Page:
"Secondly, the absence of any real safeguards applicable to the selection of related communications data for examination."
On the second point, the court noted particular concern about the way in which the government could search and examine this related data – the who, when and where of a communication – "apparently without restriction".
It said it was not persuaded that the collection of this information was less intrusive than the acquisition of content, pointing out that content might be encrypted or, if decrypted, might reveal nothing of note.
In contrast, related communications data is capable "of painting an intimate picture of a person" through mapping social networks, location tracking and insight of who they interacted with.
The court had also been asked to consider whether there had been violations of other parts of the convention, but found that the arguments put forward for a number of these challenges were inadmissible.
It did, however, rule that there had been a violation of Article 10, the right to freedom of expression for two of the parties, as there were insufficient safeguards in respect of confidential journalist material.
The court has been ordered to pay the first group of applicants, led by Big Brother Watch, €150,000 of their claimed costs and the second group (the Bureau and Ross) €35,000. The third group, of 10 human rights organisations, made no claims.
'New regime poses an ever greater threat to civil liberties'
Today's ruling is the latest in a long line that have found against the government's former snooping law, which has since been superseded by the Investigatory Powers Act.
The court did not consider the newer law, as it was not in force at the time of its examination of the case – and so the ruling refers to the system as it was.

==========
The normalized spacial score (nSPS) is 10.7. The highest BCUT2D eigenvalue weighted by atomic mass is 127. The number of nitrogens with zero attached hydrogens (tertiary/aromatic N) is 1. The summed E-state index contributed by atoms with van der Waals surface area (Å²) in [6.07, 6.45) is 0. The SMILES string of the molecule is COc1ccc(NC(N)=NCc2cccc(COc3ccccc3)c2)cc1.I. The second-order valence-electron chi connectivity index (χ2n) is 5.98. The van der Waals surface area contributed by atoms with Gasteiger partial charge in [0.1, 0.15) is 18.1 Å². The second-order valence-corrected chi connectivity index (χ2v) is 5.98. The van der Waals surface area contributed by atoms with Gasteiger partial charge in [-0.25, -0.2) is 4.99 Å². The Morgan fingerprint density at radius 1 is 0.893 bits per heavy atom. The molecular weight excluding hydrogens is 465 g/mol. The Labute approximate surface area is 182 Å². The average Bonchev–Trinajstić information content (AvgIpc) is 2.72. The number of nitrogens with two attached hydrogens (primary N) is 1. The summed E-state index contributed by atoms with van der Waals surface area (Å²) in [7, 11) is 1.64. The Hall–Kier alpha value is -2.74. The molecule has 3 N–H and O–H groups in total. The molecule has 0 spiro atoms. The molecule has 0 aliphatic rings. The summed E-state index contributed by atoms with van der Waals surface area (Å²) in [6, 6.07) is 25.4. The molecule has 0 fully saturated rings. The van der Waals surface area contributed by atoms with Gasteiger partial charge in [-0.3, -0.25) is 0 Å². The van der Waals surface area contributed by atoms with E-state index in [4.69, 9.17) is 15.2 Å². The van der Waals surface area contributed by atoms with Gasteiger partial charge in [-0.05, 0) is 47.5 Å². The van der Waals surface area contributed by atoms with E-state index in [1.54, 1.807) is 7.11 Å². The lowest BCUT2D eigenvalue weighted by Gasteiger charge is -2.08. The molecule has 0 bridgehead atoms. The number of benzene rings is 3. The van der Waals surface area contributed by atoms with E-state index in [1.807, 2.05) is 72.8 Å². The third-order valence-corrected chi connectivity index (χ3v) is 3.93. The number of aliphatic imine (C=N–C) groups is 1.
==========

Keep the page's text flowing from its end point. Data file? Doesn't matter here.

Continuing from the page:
The former system of data collection has previously been ruled unlawful by the UK's own Investigatory Powers Tribunal, which found that the spy agencies engaged in indiscriminate and illegal bulk surveillance for 15 years, up to October 2016.
However, the Investigatory Powers Act is also being challenged, based on a 2016 judgment from the Court of Justice of the European Union that ruled indiscriminate data retention illegal.
That said access to retained data must only be granted for cases of serious crime, and that authorisation should come from an independent body, not public authorities.
It was followed by similar decisions in the Court of Appeal and High Court, which said the Snooper’s Charter did not comply with the EU ruling. The High Court, whose ruling applied to Part 4 of the Act, gave the government until 1 November to change the law.
The government has since proposed changes to the law that it says will bring it in line with the CJEU’s decision – but campaigners are eyeing up fresh challenges.
"Under the guise of counter-terrorism, the UK has adopted the most authoritarian surveillance regime of any Western state, corroding democracy itself and the rights of the British public," said Silkie Carlo, director of Big Brother Watch.
"This judgment is a vital step towards protecting millions of law-abiding citizens from unjustified intrusion. However, since the new Investigatory Powers Act arguably poses an ever greater threat to civil liberties, our work is far from over." ®
Sponsored: Becoming a Pragmatic Security Leader